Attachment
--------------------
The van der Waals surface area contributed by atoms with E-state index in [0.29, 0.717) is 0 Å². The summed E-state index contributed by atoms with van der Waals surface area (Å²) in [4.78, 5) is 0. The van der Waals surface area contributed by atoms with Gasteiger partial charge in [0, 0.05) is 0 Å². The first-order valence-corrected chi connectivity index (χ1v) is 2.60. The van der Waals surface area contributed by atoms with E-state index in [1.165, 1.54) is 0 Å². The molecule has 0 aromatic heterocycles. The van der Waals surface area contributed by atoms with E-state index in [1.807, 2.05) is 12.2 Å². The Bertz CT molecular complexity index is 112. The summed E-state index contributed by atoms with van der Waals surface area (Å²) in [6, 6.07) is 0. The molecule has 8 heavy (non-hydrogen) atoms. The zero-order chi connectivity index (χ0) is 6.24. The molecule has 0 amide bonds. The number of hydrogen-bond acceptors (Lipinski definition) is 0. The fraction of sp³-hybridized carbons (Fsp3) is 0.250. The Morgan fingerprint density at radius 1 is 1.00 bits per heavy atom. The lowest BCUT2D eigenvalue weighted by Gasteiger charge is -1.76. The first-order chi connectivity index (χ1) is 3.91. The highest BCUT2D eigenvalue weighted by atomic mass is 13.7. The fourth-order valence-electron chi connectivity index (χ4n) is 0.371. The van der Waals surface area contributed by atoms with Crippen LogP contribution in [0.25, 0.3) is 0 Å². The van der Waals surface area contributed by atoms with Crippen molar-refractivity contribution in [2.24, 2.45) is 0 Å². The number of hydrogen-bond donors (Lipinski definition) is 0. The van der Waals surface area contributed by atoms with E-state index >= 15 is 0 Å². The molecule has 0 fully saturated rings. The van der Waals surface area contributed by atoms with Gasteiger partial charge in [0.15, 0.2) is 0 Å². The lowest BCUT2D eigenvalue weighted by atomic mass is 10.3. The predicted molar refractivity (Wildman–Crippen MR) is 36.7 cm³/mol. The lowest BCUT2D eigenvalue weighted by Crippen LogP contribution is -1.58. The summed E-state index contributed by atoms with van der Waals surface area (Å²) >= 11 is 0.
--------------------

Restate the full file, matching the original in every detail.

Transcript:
The van der Waals surface area contributed by atoms with E-state index in [0.29, 0.717) is 0 Å². The summed E-state index contributed by atoms with van der Waals surface area (Å²) in [4.78, 5) is 0. The van der Waals surface area contributed by atoms with Gasteiger partial charge in [0, 0.05) is 0 Å². The first-order valence-corrected chi connectivity index (χ1v) is 2.60. The van der Waals surface area contributed by atoms with E-state index in [1.165, 1.54) is 0 Å². The molecule has 0 aromatic heterocycles. The van der Waals surface area contributed by atoms with E-state index in [1.807, 2.05) is 12.2 Å². The Bertz CT molecular complexity index is 112. The summed E-state index contributed by atoms with van der Waals surface area (Å²) in [6, 6.07) is 0. The molecule has 8 heavy (non-hydrogen) atoms. The zero-order chi connectivity index (χ0) is 6.24. The molecule has 0 amide bonds. The number of hydrogen-bond acceptors (Lipinski definition) is 0. The fraction of sp³-hybridized carbons (Fsp3) is 0.250. The Morgan fingerprint density at radius 1 is 1.00 bits per heavy atom. The lowest BCUT2D eigenvalue weighted by Gasteiger charge is -1.76. The first-order chi connectivity index (χ1) is 3.91. The highest BCUT2D eigenvalue weighted by atomic mass is 13.7. The fourth-order valence-electron chi connectivity index (χ4n) is 0.371. The van der Waals surface area contributed by atoms with Crippen LogP contribution in [0.25, 0.3) is 0 Å². The van der Waals surface area contributed by atoms with Crippen molar-refractivity contribution in [2.24, 2.45) is 0 Å². The number of hydrogen-bond donors (Lipinski definition) is 0. The van der Waals surface area contributed by atoms with E-state index >= 15 is 0 Å². The molecule has 0 fully saturated rings. The van der Waals surface area contributed by atoms with Gasteiger partial charge in [0.15, 0.2) is 0 Å². The lowest BCUT2D eigenvalue weighted by atomic mass is 10.3. The predicted molar refractivity (Wildman–Crippen MR) is 36.7 cm³/mol. The lowest BCUT2D eigenvalue weighted by Crippen LogP contribution is -1.58. The summed E-state index contributed by atoms with van der Waals surface area (Å²) >= 11 is 0.